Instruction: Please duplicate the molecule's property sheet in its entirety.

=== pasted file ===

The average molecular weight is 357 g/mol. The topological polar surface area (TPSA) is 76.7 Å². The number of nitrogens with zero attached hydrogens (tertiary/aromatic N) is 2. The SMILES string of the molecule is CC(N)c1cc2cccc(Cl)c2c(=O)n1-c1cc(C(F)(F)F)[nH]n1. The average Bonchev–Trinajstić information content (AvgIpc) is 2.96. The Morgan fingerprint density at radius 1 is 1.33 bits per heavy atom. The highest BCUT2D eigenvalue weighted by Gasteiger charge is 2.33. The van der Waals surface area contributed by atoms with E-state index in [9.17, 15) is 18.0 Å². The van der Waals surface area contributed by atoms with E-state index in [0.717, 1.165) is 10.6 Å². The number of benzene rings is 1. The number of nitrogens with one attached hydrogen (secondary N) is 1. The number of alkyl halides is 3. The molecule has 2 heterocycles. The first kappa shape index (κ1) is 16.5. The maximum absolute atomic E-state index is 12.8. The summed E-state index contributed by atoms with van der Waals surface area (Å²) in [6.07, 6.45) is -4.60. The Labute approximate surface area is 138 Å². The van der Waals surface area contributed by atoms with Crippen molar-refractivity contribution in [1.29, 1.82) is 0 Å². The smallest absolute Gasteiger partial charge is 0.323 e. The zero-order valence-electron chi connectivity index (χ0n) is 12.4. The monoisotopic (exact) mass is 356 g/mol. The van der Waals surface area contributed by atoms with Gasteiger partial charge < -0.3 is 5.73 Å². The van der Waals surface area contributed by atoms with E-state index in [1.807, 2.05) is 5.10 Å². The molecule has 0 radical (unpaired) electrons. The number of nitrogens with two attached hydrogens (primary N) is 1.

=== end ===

The average molecular weight is 357 g/mol. The topological polar surface area (TPSA) is 76.7 Å². The number of nitrogens with zero attached hydrogens (tertiary/aromatic N) is 2. The SMILES string of the molecule is CC(N)c1cc2cccc(Cl)c2c(=O)n1-c1cc(C(F)(F)F)[nH]n1. The average Bonchev–Trinajstić information content (AvgIpc) is 2.96. The Morgan fingerprint density at radius 1 is 1.33 bits per heavy atom. The highest BCUT2D eigenvalue weighted by Gasteiger charge is 2.33. The van der Waals surface area contributed by atoms with E-state index in [9.17, 15) is 18.0 Å². The van der Waals surface area contributed by atoms with E-state index in [0.717, 1.165) is 10.6 Å². The number of benzene rings is 1. The number of nitrogens with one attached hydrogen (secondary N) is 1. The number of alkyl halides is 3. The molecule has 2 heterocycles. The first kappa shape index (κ1) is 16.5. The maximum absolute atomic E-state index is 12.8. The summed E-state index contributed by atoms with van der Waals surface area (Å²) in [6.07, 6.45) is -4.60. The Labute approximate surface area is 138 Å². The van der Waals surface area contributed by atoms with Crippen molar-refractivity contribution in [1.29, 1.82) is 0 Å². The smallest absolute Gasteiger partial charge is 0.323 e. The zero-order valence-electron chi connectivity index (χ0n) is 12.4. The monoisotopic (exact) mass is 356 g/mol. The van der Waals surface area contributed by atoms with Gasteiger partial charge < -0.3 is 5.73 Å². The van der Waals surface area contributed by atoms with E-state index in [1.807, 2.05) is 5.10 Å². The molecule has 0 radical (unpaired) electrons. The number of nitrogens with two attached hydrogens (primary N) is 1.